Is Your Job Stealing Your Health From You?
Make a few changes to put yourself first and you'll end up a more productive employee and a healthier person.
I read in the paper that Fidelity is closing one of its offices and moving to New Hampshire and Rhode Island. Without getting into any of the business reasons or politics behind this, it made me angry. I thought of the employees that are affected and what they’ll need to do to accommodate for this change.
I’m not a controversial writer nor an expert about this decision, or the business decisions that employers make about reorganizations or closing offices. I also recognize that employers need to make hard decisions, especially in this tough economic climate, to keep a company solvent. A failing company benefits no one.
But I can speak from personal experience and from my work with people in the context of yoga that when it comes to the choices people make and I made, on behalf of their jobs, and the impact that it has on their overall health, we may want to reconsider those choices.
When I see that one morning, employees of Fidelity went to work to learn that their office would be closing, I wonder if all the decisions they’d made putting their job first were worth it. Here they are, considering how they’ll need to adjust their life because of this change and what have they given up along the way to their employer? What are you giving up to your employer right now, when it comes to your health, that you might want to change?
- Do you go to work before 8 a.m.?
- Do you leave work after 7 p.m.?
- Do you work at home on weeknights and on weekends? Do you go into the office on the weekend?
- Do you eat lunch at your desk?
- Do you cancel events with friends and family members because of last minute changes at the office?
- Do you have trouble falling asleep?
- Do you find yourself quick to be angry and short with people you love?
- Do you often get home after your kids are already asleep?
- Are your hips and shoulders tight?
- Do you spend time worrying about your future?
- Have you done any sort of physical exercise in the past five days?
- Have you had a general physical, including blood work, within the last year?
- Have you taken any time off of work in the past 12 months? (Weekends don’t count.)
Depending on how you’re working the “work/life balance” equation, you may or may not have any concerns about the above areas of your life. Maybe you’re sleeping well, leaving the office at 5 p.m. and you’re burning through your gym membership. However, if these questions started to raise red flags for you, I only ask that you take some time to think about this:
If you’re not exercising, eating on the run, neglecting regular health check-ups and missing time with your family and friends, all because of your job and one day, that job is gone, how much will your overall health have suffered in exchange for a job you no longer have? We’re the only ones that can introduce balance into the equation because the job won’t. There will always be unread email, the unfinished project, the client that just has to be seen and the last minute budget numbers that have to be delivered. Holding yourself and your health as the highest priority becomes a challenge when 8-12 hours of your day feel completely out of your control.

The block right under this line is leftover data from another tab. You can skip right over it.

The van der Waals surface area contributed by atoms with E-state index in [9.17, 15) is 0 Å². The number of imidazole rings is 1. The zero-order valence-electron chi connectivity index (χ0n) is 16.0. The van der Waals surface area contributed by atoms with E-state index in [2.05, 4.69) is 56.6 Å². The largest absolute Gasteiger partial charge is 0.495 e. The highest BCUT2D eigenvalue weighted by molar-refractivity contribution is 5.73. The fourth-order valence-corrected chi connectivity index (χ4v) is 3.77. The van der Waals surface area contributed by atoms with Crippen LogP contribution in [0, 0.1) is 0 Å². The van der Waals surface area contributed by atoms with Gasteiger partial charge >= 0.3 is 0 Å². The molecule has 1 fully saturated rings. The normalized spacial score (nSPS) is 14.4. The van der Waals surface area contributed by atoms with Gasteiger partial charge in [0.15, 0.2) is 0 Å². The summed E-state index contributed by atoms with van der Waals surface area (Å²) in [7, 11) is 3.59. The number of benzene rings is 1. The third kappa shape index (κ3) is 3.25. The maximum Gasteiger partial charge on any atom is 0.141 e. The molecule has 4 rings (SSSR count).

Make little changes. Take time to walk to lunch and spend time outdoors during the workday. If you want to combine it with working, buy a Bluetooth and walk and return calls as you do (not recommended). Charlestown offers lots of early morning work outs: yoga classes at 6:30, bootcamp classes at 6; take one of those and you’ll find your still at your desk by 9; a very reasonable time to start work.
Make an appointment with your doctor and keep it. The same excuse that worked as a kid (“I have to leave school early to go to the doctor’s office”) still works here. Use the weekend to be outside with family and friends and set some guidelines for “no tech” -- no smart phone, no computer for a few hours on the weekend. If you’re connected to work email, don’t check it or if you must, read it but don’t respond. If you don’t set some guidelines to protect you and your health, no one else will.
Become not only an inspiration to yourself but to your family and friends as you start to live a life of balance. And, the amazing thing is once you do, you’ll be a better employee! Less drained and stressed by the constant stream of outgoing energy, you’ll have a body, heart and soul that the feels fulfilled and restored. That will bring you to work happier, healthier and ready to take on the challenges of your work place. Love yourself first!